Maximum proliferation of Candida albicans as % CD3: > or =3.0%
Maximum proliferation of tetanus toxoid as % CD45: > or =5.2%
Maximum proliferation of tetanus toxoid as % CD3: > or =3.3%
LYMPHOCYTE PROLIFERATION TO MITOGENS
Viability of lymphocytes at day 0: > or =75.0%
Maximum proliferation of phytohemagglutinin as % CD45: > or =49.9%
Maximum proliferation of phytohemagglutinin as % CD3: > or =58.5%
Maximum proliferation of pokeweed mitogen as % CD45: > or =4.5%
Maximum proliferation of pokeweed mitogen as % CD3: > or =3.5%
Maximum proliferation of pokeweed mitogen as % CD19: > or =3.9%
Diminished responses to lectin mitogens and/or antigens may be consistent with a primary or secondary immunodeficiency disease. Abnormal results are not specific for a particular disease, and the magnitude of the abnormality is not necessarily related to the degree of immunodeficiency. In the case of antigen-specific proliferative responses, it is possible to have low or absent responses if a long interval has passed since the original or booster vaccination (tetanus toxoid).
Cautions Discusses conditions that may cause diagnostic confusion, including improper specimen collection and handling, inappropriate test selection, and interfering substances
The range of proliferative responses observed in healthy immunologically competent individuals is large.
During T-cell reconstitution post-hematopoietic stem cell transplant or immunosuppression, functional T-cell recovery is likely to develop gradually. Therefore, in the case of mitogenic responses, it may be more relevant to assess the patient's individual data rather than use the reported comparison to the normal healthy control.
Lymphocyte proliferation to lectin mitogens and antigens can be affected by alcohol, numerous therapeutic drugs (eg, anxiety, bereavement, and depression), and acute illnesses (eg, acute viral infections).
Specimens >24 hours old may give spurious results.
Diminished results may be obtained in cultures that contain excess neutrophils or nonviable cells.(1)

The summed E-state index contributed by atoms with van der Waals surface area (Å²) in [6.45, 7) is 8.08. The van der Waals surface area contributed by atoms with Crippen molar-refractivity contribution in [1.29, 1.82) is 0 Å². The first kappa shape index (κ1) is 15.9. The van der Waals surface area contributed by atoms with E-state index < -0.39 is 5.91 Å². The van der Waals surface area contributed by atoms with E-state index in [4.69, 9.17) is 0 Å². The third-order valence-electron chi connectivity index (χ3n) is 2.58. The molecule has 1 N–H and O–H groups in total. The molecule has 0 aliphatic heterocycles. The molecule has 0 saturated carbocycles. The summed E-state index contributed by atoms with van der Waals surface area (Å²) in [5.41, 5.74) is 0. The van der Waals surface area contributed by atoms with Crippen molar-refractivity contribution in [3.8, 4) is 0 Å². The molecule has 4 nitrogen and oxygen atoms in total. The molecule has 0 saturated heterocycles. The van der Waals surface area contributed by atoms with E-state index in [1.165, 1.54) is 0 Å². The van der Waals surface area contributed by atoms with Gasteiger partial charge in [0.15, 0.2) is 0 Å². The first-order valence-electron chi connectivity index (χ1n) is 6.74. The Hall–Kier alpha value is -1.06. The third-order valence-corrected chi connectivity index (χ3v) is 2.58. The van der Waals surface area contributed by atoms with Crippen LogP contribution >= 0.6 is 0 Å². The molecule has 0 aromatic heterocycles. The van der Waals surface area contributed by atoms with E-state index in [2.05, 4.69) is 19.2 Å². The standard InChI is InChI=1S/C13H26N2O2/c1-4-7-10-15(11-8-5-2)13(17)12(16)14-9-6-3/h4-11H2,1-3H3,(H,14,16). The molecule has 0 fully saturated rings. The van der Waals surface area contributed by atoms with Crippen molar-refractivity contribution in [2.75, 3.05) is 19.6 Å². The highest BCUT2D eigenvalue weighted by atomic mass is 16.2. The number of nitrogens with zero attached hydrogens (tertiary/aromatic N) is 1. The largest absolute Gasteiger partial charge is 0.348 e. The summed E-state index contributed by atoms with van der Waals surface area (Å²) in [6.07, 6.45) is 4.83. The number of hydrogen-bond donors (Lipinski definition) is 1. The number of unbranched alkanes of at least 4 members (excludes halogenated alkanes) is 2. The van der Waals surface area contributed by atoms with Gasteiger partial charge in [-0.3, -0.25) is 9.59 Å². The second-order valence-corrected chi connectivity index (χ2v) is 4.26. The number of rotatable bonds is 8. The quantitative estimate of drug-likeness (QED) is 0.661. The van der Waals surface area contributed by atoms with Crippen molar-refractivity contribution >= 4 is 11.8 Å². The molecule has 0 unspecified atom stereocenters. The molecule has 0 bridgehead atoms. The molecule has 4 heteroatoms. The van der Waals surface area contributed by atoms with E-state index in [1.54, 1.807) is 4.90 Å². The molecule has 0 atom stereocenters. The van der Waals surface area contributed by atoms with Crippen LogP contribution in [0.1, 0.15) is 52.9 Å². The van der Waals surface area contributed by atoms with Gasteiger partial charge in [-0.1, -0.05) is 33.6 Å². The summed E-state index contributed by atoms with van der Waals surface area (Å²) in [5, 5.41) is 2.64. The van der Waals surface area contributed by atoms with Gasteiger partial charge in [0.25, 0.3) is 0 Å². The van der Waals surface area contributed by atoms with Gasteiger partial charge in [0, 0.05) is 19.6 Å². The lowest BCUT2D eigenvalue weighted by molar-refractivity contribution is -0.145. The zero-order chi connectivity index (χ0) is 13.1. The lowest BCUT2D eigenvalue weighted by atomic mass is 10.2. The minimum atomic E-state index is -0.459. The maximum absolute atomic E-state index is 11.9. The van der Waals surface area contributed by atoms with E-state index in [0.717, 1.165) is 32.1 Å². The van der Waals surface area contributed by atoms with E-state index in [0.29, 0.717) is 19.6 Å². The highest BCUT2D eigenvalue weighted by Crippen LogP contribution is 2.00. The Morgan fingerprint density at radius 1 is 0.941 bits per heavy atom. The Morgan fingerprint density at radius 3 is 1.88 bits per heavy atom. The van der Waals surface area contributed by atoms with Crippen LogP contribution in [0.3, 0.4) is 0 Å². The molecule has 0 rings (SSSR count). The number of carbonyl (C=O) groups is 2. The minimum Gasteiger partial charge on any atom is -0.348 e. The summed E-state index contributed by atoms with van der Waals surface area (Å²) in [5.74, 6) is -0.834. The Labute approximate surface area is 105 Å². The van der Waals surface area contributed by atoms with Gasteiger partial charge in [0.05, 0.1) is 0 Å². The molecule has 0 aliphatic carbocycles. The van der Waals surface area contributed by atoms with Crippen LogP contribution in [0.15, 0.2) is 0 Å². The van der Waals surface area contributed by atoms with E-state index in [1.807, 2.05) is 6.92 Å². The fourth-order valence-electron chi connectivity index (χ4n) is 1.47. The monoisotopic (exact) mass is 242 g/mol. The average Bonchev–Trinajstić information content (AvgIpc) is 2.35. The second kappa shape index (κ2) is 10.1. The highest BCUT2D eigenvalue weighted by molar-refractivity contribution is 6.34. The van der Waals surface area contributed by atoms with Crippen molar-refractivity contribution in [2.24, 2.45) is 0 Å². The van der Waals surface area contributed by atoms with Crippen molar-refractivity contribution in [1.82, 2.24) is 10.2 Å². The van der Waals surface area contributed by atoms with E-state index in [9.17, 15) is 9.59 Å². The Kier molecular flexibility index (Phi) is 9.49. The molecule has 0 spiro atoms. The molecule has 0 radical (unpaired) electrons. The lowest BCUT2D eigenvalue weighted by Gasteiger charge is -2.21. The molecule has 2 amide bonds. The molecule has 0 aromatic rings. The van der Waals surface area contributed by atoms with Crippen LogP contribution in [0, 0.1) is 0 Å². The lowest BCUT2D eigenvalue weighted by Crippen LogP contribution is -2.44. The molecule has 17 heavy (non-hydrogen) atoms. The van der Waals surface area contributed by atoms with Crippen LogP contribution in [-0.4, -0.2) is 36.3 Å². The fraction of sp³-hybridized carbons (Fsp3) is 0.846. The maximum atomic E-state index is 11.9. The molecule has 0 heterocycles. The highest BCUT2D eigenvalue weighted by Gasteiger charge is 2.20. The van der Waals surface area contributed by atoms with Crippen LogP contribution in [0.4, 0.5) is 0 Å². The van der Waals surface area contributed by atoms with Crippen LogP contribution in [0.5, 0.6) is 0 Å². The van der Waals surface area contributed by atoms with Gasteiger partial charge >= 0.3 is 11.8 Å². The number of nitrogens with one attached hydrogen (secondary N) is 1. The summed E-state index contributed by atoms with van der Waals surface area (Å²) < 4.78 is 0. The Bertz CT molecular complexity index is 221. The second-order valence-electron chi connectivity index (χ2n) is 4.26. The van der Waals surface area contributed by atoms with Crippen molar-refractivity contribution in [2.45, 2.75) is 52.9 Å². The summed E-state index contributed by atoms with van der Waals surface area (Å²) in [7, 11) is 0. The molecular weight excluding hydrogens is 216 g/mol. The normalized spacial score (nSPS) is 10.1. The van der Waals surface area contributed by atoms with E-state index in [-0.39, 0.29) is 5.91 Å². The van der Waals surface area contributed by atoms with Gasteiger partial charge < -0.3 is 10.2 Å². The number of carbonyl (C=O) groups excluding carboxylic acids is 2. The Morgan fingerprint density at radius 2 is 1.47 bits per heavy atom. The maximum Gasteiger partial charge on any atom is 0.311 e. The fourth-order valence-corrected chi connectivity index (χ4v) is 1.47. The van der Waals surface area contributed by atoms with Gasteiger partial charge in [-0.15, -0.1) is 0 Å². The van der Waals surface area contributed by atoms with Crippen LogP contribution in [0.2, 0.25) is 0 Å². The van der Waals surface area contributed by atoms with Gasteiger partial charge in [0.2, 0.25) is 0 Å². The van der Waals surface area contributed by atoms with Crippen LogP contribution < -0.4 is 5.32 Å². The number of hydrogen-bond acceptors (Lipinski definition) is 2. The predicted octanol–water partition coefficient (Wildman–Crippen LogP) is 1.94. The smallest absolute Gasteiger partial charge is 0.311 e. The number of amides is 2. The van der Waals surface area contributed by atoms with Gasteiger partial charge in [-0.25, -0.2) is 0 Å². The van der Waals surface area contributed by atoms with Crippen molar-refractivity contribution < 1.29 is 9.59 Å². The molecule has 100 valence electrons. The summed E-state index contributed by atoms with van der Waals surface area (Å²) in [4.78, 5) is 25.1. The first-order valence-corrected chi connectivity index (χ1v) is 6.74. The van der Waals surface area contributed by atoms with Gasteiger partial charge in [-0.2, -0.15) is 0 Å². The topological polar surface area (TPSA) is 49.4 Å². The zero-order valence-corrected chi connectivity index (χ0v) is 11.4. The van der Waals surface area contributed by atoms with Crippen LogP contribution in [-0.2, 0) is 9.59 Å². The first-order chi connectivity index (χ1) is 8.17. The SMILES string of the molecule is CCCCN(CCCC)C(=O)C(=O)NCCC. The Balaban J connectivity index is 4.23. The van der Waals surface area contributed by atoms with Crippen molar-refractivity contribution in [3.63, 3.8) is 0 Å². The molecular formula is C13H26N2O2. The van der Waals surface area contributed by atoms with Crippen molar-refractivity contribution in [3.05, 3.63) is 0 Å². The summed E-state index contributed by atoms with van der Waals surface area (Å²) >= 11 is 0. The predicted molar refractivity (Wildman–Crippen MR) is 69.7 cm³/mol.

Timing and consistency in timing of blood collection is critical when serially monitoring patients for lymphocyte subsets. See data under "Clinical Information."
Clinical Reference Provides recommendations for further in-depth reading of a clinical nature
1. Fletcher MA, Urban RG, Asthana D, et al: Lymphocyte proliferation. In Manual of Clinical Laboratory Immunology. Fifth edition. Edited by NR Rose, EC de Macario, JD Folds, et al. Washington DC. ASM Press, 1997, pp 313-319
2. Bonilla FA, Bernstein IL, Khan DA, et al: Practice parameter for the diagnosis and management of primary immunodeficiency. Ann Allergy Asthma Immunol 2005;94:S1-S63
3. Carmichael KF, Abayomi A: Analysis of diurnal variation of lymphocyte subsets in healthy subjects and its implication in HIV monitoring and treatment. 15th Intl Conference on AIDS, Bangkok, Thailand, 2004, Abstract B11052
4. Dimitrov S, Benedict C, Heutling D, et al: Cortisol and epinephrine control opposing circadian rhythms in T-cell subsets. Blood 2009;113:5134-5143
5. Dimitrov S, Lange T, Nohroudi K, Born J: Number and function of circulating antigen presenting cells regulated by sleep. Sleep 2007;30:401-411
6. Kronfol Z, Nair M, Zhang Q, et al: Circadian immune measures in healthy volunteers: relationship to hypothalamic-pituitary-adrenal axis hormones and sympathetic neurotransmitters. Psychosom Med 1997;59:42-50
7. Malone JL, Simms TE, Gray GC, et al: Sources of variability in repeated T-helper lymphocyte counts from HIV 1-infected patients: total lymphocyte count fluctuations and diurnal cycle are important. J AIDS 1990;3:144-151
8. Paglieroni TG, Holland PV: Circannual variation in lymphocyte subsets, revisited. Transfusion 1994;34:512-551